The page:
Fall has come.  The fields are being harvested, the ducks are beginning to lay eggs and the leaves are falling quickly.  I have taken a million pictures it seems and now I am sharing some with you.  I hope your holiday season, which is rapidly approaching, is full of joy, family, and many new memories.

Sending love and sweet fall kisses from the farm.

quilted ground

one of my favorite views

rain washed leaves

my favorite tree--it's the only one that turns this brilliant color
another shot of my favorite view

Sunday, October 7, 2012

Fall days

Life has been quiet here on the farm.  The cows are gone, the fields are drying and waiting for the tractors to come and begin the harvest.  The nights are colder and the furnace has been turned on for the first time this week.

The ducks and geese have been growing fat and sassy and we soon will process the last of them before winter sets in.  I have been taking my camera with me in the morning when I go to let them out in the morning.  I love how the sun comes up and makes the world seem full of possibilities.

I have been taking a lot of pictures as usual, but with teaching and other responsibilities I have been remiss in posting them for you.

I hope as the weather turns colder you will find many blessings as we turn toward the holiday season.
Sending love and chilly kisses from the farm.

Thursday, September 6, 2012


Sunrise over the cornfield
The school year has begun and the fields look more like October than August.  I have started teaching part time at a school a few towns over and I seem to have less and less time to write, but I am still able to take pictures.  So, with the old adage of a picture versus words.  Enjoy the pictures... and know that life here on the farm is moving quickly toward winter, when the days are shorter and the work is less as well.

Sending love and kisses from the farm.

one of the coolest frogs I have ever seen here on the farm...he just chilled out on the window sill all day

some of the gourds from the garden

"Indian corn" from this year's garden

Friday, August 10, 2012

Another day, another experience

As I mentioned in the last post, we have added geese, having lost one the first day to coyotes, although the death is unconfirmed, it is the most likely scenario.
A week later, as I put the ducks and geese away for the night I did a head count.  We were missing a duck.  I counted again. Yup.  We were missing a duck.  I went to the house and told Andrew, immediately we were outside whistling for it, listening for any sound that could signal that the duck was  just slow in finding its mates.  Nothing.

The next morning Andrew was gone before anyone was up.  When he returned he had the needed items to build a pen next to the coop where the ducks and geese could be safe from any prowling animals.  Since then, all has been well. The geese and ducks are trained now that when I come around the corner of the out building that it is time to go to bed.  By the time I get in the pen they are inside the coop and I just have to count heads and shut the door.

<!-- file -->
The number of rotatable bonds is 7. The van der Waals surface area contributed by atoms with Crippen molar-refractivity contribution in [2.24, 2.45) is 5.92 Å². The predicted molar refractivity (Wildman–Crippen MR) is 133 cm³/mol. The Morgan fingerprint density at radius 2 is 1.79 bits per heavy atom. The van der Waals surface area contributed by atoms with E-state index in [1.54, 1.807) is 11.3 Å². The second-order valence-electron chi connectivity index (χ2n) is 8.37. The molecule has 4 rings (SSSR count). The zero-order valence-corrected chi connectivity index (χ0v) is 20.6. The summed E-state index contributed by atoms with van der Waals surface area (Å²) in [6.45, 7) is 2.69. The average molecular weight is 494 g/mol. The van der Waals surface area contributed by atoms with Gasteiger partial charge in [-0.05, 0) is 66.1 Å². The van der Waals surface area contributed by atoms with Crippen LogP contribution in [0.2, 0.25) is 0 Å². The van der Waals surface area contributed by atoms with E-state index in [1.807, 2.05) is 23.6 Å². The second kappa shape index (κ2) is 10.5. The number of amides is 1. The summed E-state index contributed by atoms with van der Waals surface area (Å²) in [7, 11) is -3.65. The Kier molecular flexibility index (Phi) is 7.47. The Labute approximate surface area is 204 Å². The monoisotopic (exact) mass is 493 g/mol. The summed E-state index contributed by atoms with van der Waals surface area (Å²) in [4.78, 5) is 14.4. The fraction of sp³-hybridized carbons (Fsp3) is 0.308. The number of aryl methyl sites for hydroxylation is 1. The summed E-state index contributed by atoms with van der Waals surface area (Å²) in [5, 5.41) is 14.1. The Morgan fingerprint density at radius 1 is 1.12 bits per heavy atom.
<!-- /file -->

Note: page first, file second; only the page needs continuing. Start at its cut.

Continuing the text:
The reality is that the coyotes, like other animals, have been effected by the drought.  The mice have tried to set up house in my house.  So far, people 3 mice 0.  We don't play around when it comes to mice.  They may seem cute, but one mouse can eat 25 pounds of food a year.  With the number of litters they can have in a year, it can quickly multiply the loss of food.  I personally hot-glue an almond or peanut to the trap.  Gets them every time.  I used to use peanut butter, but the mice can be crafty and lick it off without triggering the trap.

The rains have finally come.  My grass now is green/brown instead of brown with a hint of green.  I may have to cut more frequently this month.  But I will cut grass and be grateful after so much dry and hot weather.

Arliss found a praying mantis on a recent walk

one of my favorite views... east hayfield facing west.

Rufus was nose to nose with Princess and just couldn't figure out why the "dog" didn't want to play with him!

Today I made 8 loaves of zucchini bread for friends and family.  Of all the vegetables we planted the zucchini has been the most successful.  The house smells amazing.

I leave you with some pictures from the wonderful world that surrounds me.  I am grateful.  Farm life is hard work, sometimes with few rewards, but the beauty around us, the sweet breezes, the wide open spaces, and the feeling of satisfaction when you have worked hard and completed the tasks for the day-it makes it all worthwhile.

Enjoy the pictures and know we send lots of love from the farm.
Sunsets out here seem to be more breathtaking than the last one

this garter snake met its Maker... but at whose claws, talons, or beak?  

Arliss checking out the dead garter

wild camomile grows all over the farm

another sunset

last night's sunset after the storms had passed
oxxoo to you and yours